Tech Team Micro:bits

What is the name of the device you have chosen?

The name of our chosen device is “Mini Servo Analog Motor”.

What is it used for? Can it be used for other things in a classroom setting?

This device, when activated spins to the beat of hot cross buns (it also plays this melody). When integrated into other objects (such as a stuffed animal), this device may assist the objects to rotate (such as the animal’s limbs or neck). In a classroom setting, I’m not certain of how it might be used. If it were in an instance that students required a mobility and rotation component for a complex project, I’m sure this device could be integrated with ease (as it is also very easy to code).

What code did you use and what does it do? (Pictures or video’s please)

CLICK HERE to watch a video of the Mini Servo Analog Motor in action.

This code rotates the device in small increments while playing the melody of hot cross buns.

Can you think of any other meaningful ways micro:bits can be used in previous and/or current classes you have taken? Please think about this and explain how and where you think micro:bits can be used.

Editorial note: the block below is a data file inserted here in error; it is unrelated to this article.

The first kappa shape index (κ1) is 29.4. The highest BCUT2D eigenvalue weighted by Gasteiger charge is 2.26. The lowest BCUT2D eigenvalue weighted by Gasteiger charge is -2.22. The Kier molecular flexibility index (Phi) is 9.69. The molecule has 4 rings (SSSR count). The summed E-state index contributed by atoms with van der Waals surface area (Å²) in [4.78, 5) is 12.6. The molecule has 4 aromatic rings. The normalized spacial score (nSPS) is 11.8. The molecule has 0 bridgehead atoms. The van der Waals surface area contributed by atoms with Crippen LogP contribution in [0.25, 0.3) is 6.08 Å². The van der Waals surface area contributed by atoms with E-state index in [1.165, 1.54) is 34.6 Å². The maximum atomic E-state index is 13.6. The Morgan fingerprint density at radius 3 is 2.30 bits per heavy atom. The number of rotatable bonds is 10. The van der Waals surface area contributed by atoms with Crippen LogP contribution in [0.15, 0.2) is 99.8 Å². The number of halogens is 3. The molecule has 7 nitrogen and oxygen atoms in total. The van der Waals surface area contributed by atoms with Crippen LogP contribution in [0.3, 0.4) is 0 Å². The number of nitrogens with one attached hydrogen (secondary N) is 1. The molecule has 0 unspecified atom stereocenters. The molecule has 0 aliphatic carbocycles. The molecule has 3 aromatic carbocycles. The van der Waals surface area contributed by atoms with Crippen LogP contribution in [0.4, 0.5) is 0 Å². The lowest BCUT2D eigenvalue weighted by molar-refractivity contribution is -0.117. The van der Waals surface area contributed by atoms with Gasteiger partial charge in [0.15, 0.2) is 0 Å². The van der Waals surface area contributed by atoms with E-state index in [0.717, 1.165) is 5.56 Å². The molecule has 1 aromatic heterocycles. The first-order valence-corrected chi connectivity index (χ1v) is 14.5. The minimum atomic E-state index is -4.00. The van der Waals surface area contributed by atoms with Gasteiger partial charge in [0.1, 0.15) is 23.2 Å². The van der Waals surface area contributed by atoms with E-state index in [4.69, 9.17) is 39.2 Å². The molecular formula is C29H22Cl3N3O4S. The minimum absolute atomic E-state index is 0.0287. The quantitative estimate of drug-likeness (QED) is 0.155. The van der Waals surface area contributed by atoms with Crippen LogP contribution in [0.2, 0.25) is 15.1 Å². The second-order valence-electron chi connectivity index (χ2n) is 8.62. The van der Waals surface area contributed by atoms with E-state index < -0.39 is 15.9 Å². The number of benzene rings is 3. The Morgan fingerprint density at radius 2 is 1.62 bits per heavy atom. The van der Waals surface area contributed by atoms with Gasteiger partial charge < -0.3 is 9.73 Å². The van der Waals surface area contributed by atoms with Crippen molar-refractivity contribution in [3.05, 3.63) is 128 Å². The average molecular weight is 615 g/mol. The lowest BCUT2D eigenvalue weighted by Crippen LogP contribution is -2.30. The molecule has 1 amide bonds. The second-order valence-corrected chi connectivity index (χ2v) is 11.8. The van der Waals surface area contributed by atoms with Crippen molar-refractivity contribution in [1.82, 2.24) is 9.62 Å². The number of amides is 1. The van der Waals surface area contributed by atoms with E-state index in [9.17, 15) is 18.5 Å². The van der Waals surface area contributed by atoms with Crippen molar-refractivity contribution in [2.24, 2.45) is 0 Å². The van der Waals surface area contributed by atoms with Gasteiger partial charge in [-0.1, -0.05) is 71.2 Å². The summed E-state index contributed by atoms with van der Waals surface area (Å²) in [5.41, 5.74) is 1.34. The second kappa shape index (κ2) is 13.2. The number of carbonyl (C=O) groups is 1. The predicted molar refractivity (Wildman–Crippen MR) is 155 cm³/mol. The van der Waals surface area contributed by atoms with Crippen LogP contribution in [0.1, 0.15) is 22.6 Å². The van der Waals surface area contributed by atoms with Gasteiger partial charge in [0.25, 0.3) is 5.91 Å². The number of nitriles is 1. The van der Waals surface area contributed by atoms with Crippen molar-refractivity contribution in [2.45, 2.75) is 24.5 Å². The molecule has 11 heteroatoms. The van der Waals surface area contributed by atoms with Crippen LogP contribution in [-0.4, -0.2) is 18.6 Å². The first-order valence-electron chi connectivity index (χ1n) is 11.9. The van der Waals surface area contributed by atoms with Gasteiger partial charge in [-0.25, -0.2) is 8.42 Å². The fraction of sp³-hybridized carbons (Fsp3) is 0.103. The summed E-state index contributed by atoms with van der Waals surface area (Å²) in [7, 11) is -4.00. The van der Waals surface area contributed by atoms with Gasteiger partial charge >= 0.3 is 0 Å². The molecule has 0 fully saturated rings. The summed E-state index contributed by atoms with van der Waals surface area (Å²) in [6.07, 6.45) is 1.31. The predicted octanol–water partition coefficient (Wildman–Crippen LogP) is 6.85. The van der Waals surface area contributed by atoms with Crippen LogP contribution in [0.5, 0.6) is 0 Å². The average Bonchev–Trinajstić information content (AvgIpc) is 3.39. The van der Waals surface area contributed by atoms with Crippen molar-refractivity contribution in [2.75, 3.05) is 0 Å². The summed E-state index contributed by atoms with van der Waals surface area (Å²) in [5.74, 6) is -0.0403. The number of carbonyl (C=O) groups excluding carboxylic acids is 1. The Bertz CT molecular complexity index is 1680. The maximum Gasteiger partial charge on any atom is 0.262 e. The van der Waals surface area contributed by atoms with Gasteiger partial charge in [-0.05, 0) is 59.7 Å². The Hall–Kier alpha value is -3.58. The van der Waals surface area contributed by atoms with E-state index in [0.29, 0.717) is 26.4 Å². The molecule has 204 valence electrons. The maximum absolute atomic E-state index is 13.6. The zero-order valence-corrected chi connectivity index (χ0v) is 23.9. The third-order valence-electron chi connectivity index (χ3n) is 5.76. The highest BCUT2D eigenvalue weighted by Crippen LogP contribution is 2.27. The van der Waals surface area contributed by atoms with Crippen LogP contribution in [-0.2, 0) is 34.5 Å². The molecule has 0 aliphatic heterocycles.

This past semester, I took part in the amazing science co-op program. With hopes that we would apply everything that we had learned thus far, Ms. Jackson implemented a thermos challenge. My team and I wanted to push the boundaries of this challenge and in doing so, we created a battery operated thermos. With hopes that we could implement a Micro:bit, we planned to create a thermometer to help us measure the temperature difference at the beginning of the challenge vs. the end of the challenge. The Micro:bit would have displayed the temperature while an attachement would have been placed in the actual water/thermos. Although we were unsuccessful in implementing this component (mostly due to time), I am proud that we were able to even brainstorm ideas for how we can be using the many amazing resources that we have access to at Riverside. I hope that teachers continue to encourage this challenging mindset and that students begin to feel more confident with the tools in our makers space. I’m sure that with more time and experience, Micro:bits will find their way into many projects of future Riverside students.

 

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